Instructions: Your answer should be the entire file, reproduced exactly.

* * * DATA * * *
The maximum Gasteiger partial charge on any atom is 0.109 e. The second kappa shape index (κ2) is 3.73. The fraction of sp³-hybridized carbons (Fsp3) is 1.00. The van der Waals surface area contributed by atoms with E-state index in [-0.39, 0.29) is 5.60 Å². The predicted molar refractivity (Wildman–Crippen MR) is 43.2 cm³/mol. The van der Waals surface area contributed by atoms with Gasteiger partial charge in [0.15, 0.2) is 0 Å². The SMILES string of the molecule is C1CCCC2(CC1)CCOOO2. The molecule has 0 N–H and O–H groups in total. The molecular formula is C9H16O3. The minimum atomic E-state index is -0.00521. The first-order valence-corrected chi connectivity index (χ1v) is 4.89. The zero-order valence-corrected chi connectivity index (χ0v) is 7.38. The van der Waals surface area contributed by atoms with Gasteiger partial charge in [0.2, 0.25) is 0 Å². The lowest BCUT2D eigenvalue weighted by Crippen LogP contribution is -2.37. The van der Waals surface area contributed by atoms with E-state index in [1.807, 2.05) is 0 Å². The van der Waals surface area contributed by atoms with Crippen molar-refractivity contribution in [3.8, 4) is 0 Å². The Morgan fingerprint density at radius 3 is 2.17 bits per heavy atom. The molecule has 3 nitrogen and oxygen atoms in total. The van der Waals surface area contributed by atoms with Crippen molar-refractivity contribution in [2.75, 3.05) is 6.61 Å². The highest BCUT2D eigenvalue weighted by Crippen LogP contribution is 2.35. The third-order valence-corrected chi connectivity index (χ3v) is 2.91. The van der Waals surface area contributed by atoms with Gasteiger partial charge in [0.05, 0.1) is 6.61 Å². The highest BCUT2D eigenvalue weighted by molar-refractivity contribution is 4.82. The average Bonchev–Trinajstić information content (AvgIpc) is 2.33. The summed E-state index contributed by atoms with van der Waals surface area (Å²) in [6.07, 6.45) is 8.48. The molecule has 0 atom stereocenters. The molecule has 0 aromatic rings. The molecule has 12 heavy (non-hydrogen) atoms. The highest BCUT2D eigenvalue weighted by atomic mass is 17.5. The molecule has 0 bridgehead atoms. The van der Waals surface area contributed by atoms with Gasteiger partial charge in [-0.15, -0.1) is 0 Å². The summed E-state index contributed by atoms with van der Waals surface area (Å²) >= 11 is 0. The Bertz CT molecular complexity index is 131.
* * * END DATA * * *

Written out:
The maximum Gasteiger partial charge on any atom is 0.109 e. The second kappa shape index (κ2) is 3.73. The fraction of sp³-hybridized carbons (Fsp3) is 1.00. The van der Waals surface area contributed by atoms with E-state index in [-0.39, 0.29) is 5.60 Å². The predicted molar refractivity (Wildman–Crippen MR) is 43.2 cm³/mol. The van der Waals surface area contributed by atoms with Gasteiger partial charge in [0.15, 0.2) is 0 Å². The SMILES string of the molecule is C1CCCC2(CC1)CCOOO2. The molecule has 0 N–H and O–H groups in total. The molecular formula is C9H16O3. The minimum atomic E-state index is -0.00521. The first-order valence-corrected chi connectivity index (χ1v) is 4.89. The zero-order valence-corrected chi connectivity index (χ0v) is 7.38. The van der Waals surface area contributed by atoms with Gasteiger partial charge in [0.2, 0.25) is 0 Å². The lowest BCUT2D eigenvalue weighted by Crippen LogP contribution is -2.37. The van der Waals surface area contributed by atoms with E-state index in [1.807, 2.05) is 0 Å². The van der Waals surface area contributed by atoms with Crippen molar-refractivity contribution in [3.8, 4) is 0 Å². The Morgan fingerprint density at radius 3 is 2.17 bits per heavy atom. The molecule has 3 nitrogen and oxygen atoms in total. The van der Waals surface area contributed by atoms with Crippen molar-refractivity contribution in [2.75, 3.05) is 6.61 Å². The highest BCUT2D eigenvalue weighted by Crippen LogP contribution is 2.35. The third-order valence-corrected chi connectivity index (χ3v) is 2.91. The van der Waals surface area contributed by atoms with Gasteiger partial charge in [0.05, 0.1) is 6.61 Å². The highest BCUT2D eigenvalue weighted by molar-refractivity contribution is 4.82. The average Bonchev–Trinajstić information content (AvgIpc) is 2.33. The summed E-state index contributed by atoms with van der Waals surface area (Å²) in [6.07, 6.45) is 8.48. The molecule has 0 atom stereocenters. The molecule has 0 aromatic rings. The molecule has 12 heavy (non-hydrogen) atoms. The highest BCUT2D eigenvalue weighted by atomic mass is 17.5. The molecule has 0 bridgehead atoms. The van der Waals surface area contributed by atoms with Gasteiger partial charge in [-0.15, -0.1) is 0 Å². The summed E-state index contributed by atoms with van der Waals surface area (Å²) >= 11 is 0. The Bertz CT molecular complexity index is 131.